05 October 2005

Stan leaves a deadly wake, Tammy forms near Florida...

Stan is now responsible for 66 deaths in Mexico, Nicaragua, Honduras, Guatemala, Costa Rica, and El Salvador, all due to flooding and landslides.  The center of circulation passed over the high mountains to the west of the Isthmus of Tehuanepec and the remnants are still causing tremendous flooding.  The storm made landfall 24 hours sooner than forecast and seemingly took many people by surprise, although roughly 60,000 did have time to evacuate vulnerable areas throughout Central America.  With some speculation, it looks like the remnants of Stan have crossed into the East Pacific, south of Mexico, and are flaring back up.  If it reforms there, I believe it will be named Pilar.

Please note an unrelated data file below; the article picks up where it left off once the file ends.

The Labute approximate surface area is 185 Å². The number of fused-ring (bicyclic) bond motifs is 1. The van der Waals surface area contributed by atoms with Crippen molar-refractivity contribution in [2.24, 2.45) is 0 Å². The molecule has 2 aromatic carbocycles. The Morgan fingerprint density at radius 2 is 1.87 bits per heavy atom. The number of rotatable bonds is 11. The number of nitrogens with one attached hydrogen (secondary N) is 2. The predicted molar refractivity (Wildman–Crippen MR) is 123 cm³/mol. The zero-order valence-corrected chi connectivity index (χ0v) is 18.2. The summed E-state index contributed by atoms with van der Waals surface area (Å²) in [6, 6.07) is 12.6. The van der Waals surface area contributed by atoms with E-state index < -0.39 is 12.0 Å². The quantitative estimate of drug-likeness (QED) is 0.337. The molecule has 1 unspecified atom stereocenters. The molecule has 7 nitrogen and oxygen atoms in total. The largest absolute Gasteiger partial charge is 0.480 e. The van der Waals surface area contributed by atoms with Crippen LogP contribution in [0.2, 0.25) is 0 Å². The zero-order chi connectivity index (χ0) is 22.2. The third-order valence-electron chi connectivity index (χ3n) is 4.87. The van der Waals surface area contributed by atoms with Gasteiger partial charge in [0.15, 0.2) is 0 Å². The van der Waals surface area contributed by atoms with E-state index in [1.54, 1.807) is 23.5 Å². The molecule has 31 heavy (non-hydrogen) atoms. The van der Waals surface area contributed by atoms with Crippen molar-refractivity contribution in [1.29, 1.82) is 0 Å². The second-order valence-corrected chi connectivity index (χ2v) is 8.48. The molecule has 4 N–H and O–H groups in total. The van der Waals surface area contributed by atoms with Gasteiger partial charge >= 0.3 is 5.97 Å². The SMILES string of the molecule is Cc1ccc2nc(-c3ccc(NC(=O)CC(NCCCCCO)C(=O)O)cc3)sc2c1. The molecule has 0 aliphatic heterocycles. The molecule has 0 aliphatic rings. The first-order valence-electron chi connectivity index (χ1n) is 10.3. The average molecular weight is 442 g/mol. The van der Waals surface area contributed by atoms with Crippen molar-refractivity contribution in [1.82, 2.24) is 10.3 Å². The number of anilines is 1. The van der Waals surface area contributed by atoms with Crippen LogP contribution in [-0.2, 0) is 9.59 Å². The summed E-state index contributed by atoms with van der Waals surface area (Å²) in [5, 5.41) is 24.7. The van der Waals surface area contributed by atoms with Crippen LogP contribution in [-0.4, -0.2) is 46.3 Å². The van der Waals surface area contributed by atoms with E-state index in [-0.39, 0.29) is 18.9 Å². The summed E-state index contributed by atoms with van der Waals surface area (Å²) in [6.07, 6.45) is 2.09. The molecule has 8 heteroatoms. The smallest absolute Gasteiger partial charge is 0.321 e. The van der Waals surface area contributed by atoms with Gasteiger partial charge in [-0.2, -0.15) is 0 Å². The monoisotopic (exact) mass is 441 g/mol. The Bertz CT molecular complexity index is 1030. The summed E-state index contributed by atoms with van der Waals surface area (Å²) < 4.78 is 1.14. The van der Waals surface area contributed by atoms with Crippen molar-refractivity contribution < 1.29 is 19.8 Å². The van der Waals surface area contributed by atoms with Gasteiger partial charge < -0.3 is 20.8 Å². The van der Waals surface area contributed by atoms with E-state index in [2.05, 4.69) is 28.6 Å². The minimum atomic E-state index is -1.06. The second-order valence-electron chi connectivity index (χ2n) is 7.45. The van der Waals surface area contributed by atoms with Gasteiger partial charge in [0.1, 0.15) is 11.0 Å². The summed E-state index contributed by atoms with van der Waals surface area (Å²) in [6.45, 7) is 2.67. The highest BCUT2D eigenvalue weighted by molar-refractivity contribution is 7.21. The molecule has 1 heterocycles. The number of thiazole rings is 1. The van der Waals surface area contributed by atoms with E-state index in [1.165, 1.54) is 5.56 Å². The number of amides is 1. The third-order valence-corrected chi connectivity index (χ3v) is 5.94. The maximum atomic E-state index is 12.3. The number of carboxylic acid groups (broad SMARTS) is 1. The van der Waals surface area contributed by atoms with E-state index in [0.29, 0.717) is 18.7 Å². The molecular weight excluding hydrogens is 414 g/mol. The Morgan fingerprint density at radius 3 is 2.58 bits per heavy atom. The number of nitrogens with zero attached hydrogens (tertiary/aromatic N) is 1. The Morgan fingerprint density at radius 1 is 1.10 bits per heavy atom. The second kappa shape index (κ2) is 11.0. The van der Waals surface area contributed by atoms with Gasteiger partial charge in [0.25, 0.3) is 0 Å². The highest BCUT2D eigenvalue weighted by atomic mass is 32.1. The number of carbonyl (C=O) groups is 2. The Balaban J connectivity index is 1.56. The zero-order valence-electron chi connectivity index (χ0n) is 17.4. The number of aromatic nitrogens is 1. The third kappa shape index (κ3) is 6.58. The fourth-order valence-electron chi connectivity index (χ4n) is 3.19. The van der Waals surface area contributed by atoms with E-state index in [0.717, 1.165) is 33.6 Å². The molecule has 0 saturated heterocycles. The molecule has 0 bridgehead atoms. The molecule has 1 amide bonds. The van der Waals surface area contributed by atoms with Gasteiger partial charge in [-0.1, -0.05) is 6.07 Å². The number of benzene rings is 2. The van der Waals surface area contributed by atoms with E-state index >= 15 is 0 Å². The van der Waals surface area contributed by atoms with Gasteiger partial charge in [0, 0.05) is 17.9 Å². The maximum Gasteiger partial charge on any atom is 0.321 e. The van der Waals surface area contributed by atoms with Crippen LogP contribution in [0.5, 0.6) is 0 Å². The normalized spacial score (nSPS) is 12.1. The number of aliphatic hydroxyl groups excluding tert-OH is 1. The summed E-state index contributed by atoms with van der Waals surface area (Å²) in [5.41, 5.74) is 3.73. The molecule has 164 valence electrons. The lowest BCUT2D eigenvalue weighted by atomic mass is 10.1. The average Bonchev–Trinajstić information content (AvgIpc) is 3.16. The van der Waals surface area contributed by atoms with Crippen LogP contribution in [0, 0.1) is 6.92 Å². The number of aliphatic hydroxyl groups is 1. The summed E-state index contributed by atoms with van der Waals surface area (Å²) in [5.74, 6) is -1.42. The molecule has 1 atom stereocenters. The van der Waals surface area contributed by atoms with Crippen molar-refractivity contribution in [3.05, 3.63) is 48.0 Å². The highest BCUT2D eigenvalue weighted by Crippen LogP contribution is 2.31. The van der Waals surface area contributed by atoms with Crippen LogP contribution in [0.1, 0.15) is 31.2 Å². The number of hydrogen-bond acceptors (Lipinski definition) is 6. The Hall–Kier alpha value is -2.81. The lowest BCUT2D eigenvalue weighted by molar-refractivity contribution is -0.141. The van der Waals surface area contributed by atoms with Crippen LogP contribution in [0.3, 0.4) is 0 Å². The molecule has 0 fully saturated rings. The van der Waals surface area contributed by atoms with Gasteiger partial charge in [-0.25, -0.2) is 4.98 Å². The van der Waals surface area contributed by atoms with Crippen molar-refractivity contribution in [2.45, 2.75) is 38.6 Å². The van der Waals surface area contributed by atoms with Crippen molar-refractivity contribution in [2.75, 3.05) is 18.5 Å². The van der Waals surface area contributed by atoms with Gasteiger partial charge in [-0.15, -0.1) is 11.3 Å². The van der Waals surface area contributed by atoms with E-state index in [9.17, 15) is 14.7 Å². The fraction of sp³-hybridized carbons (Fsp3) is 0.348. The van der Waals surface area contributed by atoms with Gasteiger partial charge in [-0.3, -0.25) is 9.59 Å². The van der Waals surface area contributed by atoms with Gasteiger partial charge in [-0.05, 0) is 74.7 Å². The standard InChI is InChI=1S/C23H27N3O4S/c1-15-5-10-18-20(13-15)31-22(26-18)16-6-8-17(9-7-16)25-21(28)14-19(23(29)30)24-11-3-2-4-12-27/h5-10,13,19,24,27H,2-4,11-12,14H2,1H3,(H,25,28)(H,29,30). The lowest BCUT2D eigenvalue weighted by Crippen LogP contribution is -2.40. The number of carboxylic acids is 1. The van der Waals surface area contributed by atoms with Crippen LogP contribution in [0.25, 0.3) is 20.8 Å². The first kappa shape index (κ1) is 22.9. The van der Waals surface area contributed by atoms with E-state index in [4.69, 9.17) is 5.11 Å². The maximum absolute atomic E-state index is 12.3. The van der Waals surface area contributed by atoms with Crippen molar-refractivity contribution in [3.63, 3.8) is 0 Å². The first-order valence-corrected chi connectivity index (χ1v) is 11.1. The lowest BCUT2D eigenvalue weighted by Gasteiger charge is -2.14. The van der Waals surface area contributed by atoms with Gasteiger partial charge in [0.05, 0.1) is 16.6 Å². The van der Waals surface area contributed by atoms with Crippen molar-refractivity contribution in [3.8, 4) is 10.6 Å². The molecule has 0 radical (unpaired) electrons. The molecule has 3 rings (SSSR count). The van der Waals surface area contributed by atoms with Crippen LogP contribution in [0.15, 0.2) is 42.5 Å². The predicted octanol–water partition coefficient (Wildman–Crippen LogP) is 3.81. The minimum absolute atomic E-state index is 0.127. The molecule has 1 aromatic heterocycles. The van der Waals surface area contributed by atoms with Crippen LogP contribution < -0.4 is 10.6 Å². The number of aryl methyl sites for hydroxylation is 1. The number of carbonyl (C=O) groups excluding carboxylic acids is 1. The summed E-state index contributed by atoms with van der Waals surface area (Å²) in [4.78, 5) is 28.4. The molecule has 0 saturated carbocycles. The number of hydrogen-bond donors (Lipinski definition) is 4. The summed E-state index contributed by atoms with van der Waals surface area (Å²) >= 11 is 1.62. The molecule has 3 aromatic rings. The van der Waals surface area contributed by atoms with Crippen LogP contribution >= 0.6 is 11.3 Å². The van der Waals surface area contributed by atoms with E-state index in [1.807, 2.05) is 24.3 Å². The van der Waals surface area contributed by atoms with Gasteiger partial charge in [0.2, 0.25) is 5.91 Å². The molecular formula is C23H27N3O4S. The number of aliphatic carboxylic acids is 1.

Shortly after 11Z this morning, NHC upgraded the area of disturbed weather off the Florida coast to TS Tammy, the 19th named storm of the season.  This ties the named storm count from 1995, but is still behind the 1933 count of 21.  As of 15Z, the center of this highly-sheared storm was located at 28.9N 80.3W and tracking N at 12kts.  Intensity estimated from buoys and radar is 35kts and 1004mb.  Only slight strengthening is forecast before landfall somewhere near the FL/GA border late tonight.  For the latest warnings, check http://www.nhc.noaa.gov/refresh/graphics_at1+shtml/143914.shtml?3day and to track the storm via radar, check http://www.srh.noaa.gov/radar/latest/DS.p20-r/si.kjax.shtml

Also, there is a VERY impressive blowup of deep convection just east of the Yucatan Peninsula, basically where Stan formed.  One can see a mid-level circulation in the visible satellite imagery as well as healthy outflow aloft.  This has not been mentioned by NHC or picked up by the models, but it bears watching.

Please visit my tropical Atlantic headquarters.

No comments:

Post a Comment